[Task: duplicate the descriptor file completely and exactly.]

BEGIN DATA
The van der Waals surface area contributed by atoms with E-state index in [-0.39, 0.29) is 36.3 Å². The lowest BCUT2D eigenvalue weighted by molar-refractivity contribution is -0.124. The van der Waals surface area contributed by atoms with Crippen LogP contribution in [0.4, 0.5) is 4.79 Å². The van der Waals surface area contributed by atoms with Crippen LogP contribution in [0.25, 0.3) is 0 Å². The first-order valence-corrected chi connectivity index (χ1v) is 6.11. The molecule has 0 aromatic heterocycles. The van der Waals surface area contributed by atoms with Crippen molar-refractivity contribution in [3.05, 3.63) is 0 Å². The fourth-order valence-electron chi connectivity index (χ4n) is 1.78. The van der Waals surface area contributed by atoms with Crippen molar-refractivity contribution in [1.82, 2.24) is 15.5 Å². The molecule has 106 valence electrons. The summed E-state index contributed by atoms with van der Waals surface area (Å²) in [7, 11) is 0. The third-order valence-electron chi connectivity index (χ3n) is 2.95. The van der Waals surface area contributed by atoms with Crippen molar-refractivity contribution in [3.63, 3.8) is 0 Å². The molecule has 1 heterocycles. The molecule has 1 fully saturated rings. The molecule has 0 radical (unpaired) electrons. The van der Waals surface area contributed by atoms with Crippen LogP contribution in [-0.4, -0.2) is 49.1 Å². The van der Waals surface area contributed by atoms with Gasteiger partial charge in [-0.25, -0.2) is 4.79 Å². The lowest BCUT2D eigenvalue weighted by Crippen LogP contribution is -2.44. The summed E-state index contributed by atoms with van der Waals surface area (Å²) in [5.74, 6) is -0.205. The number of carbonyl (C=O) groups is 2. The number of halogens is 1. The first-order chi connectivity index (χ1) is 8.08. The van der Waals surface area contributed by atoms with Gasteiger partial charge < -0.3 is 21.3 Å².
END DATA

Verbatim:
The van der Waals surface area contributed by atoms with E-state index in [-0.39, 0.29) is 36.3 Å². The lowest BCUT2D eigenvalue weighted by molar-refractivity contribution is -0.124. The van der Waals surface area contributed by atoms with Crippen LogP contribution in [0.4, 0.5) is 4.79 Å². The van der Waals surface area contributed by atoms with Crippen LogP contribution in [0.25, 0.3) is 0 Å². The first-order valence-corrected chi connectivity index (χ1v) is 6.11. The molecule has 0 aromatic heterocycles. The van der Waals surface area contributed by atoms with Crippen molar-refractivity contribution in [3.05, 3.63) is 0 Å². The fourth-order valence-electron chi connectivity index (χ4n) is 1.78. The van der Waals surface area contributed by atoms with Crippen molar-refractivity contribution in [1.82, 2.24) is 15.5 Å². The molecule has 106 valence electrons. The summed E-state index contributed by atoms with van der Waals surface area (Å²) in [7, 11) is 0. The third-order valence-electron chi connectivity index (χ3n) is 2.95. The van der Waals surface area contributed by atoms with Crippen molar-refractivity contribution in [3.63, 3.8) is 0 Å². The molecule has 1 heterocycles. The molecule has 1 fully saturated rings. The molecule has 0 radical (unpaired) electrons. The van der Waals surface area contributed by atoms with Crippen LogP contribution in [-0.4, -0.2) is 49.1 Å². The van der Waals surface area contributed by atoms with Gasteiger partial charge in [-0.25, -0.2) is 4.79 Å². The lowest BCUT2D eigenvalue weighted by Crippen LogP contribution is -2.44. The summed E-state index contributed by atoms with van der Waals surface area (Å²) in [5.74, 6) is -0.205. The number of carbonyl (C=O) groups is 2. The number of halogens is 1. The first-order chi connectivity index (χ1) is 8.08. The van der Waals surface area contributed by atoms with Gasteiger partial charge < -0.3 is 21.3 Å².